< UNITED STATES | NEW YORK CITY: The Knickerbocker
Built by John Jacob Astor IV, a rich and powerful American financier, The Knickerbocker opened its doors on October 23, 1906. In the earliest years of the 20th century, the Knick
played host to the world’s biggest names in entertainment, politics, culture and high society. Iconic Beaux-Arts design, glamorous European luxury, and welcoming American hospitality, made it “the”
place to be for glitterati and dignitaries, while its legendary barroom became known as “The 42nd Street Country Club.” The interior was famous for Maxfield Parrish’s painting Old King Cole, which hung
behind the bar, along with artistic contributions from Frederic Remington, Frederick MacMonnies and James Wall Finn.
On Armistice Day in 1918, famed tenor Enrico Caruso sang the ‘Star-Spangled Banner’ to crowds below from the balcony of his sprawling suite where he lived, while another famous resident, F. Scott Fitzerald set a chapter of “This Side of Paradise” novel in the hotel bar. One of the Knickerbocker’s most fabled legends is that the martini was invented in its ornate barroom. British writer John Doxat interviewed a guest who visited the Knickerbocker bar in 1912 and was served an unfamiliar cocktail by the bartender, “a shadowy figure” supposedly named Martini di Arma di Taggia.
Though open for just fourteen brief years, The Knickerbocker was one of three entities—along with the New York Times and the subway (the hotel even had its own stop on the C line; while no longer functional, the hotel nameplate is still there) — whose arrival at the crossroads of 42nd Street and Broadway transformed sleepy Times Square into New York City’s biggest tourist destination. The onset of Prohibition marked the beginning of the end for the hotel renowned for its lavish parties and nightlife, and in 1920 the property was converted into offices. Between 1940 and 1959 The Knickerbocker building was the home of Newsweek Magazine.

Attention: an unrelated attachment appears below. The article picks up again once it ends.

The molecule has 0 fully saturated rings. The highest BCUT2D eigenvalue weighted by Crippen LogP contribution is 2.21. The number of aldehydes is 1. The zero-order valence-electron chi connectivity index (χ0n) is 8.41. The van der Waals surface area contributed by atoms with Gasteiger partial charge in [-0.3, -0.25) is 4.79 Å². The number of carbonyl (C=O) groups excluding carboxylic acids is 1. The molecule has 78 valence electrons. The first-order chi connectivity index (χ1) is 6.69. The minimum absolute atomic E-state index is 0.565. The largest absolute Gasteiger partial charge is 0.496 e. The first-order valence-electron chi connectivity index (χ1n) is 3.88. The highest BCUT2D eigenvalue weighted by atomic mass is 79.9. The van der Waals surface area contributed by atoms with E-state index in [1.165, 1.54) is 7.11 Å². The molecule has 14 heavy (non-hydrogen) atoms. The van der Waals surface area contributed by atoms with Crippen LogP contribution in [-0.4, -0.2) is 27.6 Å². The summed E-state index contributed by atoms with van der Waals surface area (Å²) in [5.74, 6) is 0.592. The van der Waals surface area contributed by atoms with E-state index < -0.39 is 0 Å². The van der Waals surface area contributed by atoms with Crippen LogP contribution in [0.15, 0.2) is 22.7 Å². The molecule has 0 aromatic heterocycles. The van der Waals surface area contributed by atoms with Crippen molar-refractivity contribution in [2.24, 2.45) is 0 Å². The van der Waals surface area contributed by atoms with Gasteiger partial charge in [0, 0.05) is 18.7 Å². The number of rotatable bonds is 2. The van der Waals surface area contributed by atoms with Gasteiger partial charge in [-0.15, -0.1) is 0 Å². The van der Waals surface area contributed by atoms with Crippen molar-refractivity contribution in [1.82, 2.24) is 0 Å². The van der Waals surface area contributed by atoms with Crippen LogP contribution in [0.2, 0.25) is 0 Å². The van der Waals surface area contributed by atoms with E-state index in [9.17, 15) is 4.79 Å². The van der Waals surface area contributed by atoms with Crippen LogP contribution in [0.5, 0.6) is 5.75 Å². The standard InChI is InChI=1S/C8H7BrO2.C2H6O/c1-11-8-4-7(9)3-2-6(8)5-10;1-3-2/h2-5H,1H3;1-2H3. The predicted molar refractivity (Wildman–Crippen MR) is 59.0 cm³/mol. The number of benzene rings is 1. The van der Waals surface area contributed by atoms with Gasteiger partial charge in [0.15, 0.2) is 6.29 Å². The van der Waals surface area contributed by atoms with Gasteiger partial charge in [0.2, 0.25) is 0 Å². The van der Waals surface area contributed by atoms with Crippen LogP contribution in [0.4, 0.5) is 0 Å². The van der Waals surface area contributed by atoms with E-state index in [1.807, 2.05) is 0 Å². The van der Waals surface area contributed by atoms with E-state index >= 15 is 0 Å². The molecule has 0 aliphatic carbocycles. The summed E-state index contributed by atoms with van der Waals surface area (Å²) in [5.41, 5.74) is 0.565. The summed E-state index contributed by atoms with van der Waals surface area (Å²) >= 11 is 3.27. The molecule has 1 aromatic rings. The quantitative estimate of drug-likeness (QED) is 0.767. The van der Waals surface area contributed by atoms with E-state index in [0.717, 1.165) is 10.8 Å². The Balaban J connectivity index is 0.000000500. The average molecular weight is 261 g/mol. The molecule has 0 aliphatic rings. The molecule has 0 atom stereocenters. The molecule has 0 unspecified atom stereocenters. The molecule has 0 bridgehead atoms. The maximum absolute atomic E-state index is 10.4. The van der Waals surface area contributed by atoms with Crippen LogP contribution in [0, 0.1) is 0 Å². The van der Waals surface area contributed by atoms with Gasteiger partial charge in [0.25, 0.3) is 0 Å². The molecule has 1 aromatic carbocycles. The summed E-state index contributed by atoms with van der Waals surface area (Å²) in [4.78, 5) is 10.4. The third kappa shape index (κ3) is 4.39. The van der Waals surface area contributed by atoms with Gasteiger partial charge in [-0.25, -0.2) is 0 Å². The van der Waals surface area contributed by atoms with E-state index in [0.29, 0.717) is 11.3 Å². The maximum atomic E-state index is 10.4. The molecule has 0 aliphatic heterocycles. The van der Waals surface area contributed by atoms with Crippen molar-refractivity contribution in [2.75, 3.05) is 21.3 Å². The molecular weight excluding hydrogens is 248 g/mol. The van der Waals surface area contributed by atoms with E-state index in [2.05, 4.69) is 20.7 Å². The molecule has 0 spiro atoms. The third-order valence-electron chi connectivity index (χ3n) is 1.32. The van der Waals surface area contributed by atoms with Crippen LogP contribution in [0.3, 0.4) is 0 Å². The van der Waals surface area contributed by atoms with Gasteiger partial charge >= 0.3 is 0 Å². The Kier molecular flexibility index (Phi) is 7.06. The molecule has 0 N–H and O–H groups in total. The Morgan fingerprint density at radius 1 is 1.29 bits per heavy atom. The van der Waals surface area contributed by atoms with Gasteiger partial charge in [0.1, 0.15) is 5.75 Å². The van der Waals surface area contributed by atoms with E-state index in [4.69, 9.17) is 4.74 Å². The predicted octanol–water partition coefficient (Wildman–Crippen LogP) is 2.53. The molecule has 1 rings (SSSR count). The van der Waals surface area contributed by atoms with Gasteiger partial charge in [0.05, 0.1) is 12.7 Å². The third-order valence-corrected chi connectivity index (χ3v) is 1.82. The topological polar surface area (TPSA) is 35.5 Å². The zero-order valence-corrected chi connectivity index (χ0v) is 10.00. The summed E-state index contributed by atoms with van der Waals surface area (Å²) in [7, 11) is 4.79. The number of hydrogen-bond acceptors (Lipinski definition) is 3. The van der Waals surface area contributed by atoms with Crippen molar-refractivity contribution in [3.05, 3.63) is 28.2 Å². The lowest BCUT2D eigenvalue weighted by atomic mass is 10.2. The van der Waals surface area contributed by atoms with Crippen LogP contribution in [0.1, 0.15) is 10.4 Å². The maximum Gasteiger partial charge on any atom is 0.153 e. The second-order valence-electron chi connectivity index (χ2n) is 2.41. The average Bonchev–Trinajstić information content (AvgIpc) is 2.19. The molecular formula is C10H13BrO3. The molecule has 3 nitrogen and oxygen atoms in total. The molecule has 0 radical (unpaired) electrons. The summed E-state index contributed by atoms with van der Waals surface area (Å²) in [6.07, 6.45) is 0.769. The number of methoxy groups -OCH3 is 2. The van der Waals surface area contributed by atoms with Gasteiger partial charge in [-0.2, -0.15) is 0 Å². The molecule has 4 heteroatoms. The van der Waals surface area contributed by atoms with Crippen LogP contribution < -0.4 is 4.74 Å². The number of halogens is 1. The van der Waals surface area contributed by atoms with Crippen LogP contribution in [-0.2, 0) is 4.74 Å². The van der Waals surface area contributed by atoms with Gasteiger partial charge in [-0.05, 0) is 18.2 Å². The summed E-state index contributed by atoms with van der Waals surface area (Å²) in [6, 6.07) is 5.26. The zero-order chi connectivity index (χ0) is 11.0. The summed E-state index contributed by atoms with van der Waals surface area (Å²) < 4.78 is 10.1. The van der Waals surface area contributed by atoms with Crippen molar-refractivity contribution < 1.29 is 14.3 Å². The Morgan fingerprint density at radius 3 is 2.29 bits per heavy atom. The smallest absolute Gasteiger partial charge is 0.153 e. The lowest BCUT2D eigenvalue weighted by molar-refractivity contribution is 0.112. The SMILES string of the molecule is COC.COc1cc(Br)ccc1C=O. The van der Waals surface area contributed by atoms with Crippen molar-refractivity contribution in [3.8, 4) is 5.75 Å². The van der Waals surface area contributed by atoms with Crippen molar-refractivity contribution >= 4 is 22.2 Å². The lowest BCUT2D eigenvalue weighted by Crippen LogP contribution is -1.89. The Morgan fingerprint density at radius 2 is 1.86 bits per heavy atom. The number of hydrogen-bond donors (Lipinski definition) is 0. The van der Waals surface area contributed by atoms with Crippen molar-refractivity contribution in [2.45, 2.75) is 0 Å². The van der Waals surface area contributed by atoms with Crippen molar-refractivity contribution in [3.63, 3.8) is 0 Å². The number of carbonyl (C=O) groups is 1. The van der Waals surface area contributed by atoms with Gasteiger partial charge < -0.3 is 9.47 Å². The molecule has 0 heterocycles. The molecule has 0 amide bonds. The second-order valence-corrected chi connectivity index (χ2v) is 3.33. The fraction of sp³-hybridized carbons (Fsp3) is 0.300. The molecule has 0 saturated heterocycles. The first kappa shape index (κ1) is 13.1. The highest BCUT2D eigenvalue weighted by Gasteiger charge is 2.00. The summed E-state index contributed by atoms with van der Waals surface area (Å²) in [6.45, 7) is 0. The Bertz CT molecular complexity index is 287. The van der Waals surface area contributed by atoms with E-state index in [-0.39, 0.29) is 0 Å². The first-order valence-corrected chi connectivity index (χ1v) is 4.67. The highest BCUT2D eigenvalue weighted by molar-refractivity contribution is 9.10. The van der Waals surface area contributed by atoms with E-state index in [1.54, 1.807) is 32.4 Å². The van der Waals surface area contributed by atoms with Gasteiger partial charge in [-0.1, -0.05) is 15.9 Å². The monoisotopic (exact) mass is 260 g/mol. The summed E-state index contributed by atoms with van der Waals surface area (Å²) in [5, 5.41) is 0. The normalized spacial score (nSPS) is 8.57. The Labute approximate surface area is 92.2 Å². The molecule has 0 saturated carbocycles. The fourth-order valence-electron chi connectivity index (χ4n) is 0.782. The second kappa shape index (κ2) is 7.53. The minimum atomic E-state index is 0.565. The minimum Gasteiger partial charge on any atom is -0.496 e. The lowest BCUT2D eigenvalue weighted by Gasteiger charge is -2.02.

A true New York City icon, even the hotel’s name is steeped in history. In the early 1800s, a “Knickerbocker” was a common synonym for upper-crust, Dutch-descended New Yorkers, eventually becoming a nickname for all New Yorkers. Placed on the National Register of Historic Places in 1980 and designated a New York City Landmark in 1988.
Under its original name, The Knickerbocker Hotel reopened on February 12, 2015, as a modern urban sanctuary in the heart of a fascinating city. The stunning transformation led by acclaimed architectural design firm Gabellini Sheppard Associates invites discerning travelers to discover 330 guestrooms and suites boasting incredible views and bespoke furnishings.
An air of posh authenticity embraces New York City’s premier luxury lifestyle hotel with cuisine by Charlie Palmer, style by Ted Gibson, and a robust fitness program curated for today’s modern traveler. Crowning The Knickerbocker’s legendary Times Square location is St. Cloud, the city’s most spectacular rooftop bar offering unrivaled views and setting new standards of style and sophistication for all Midtown Manhattan hotels.
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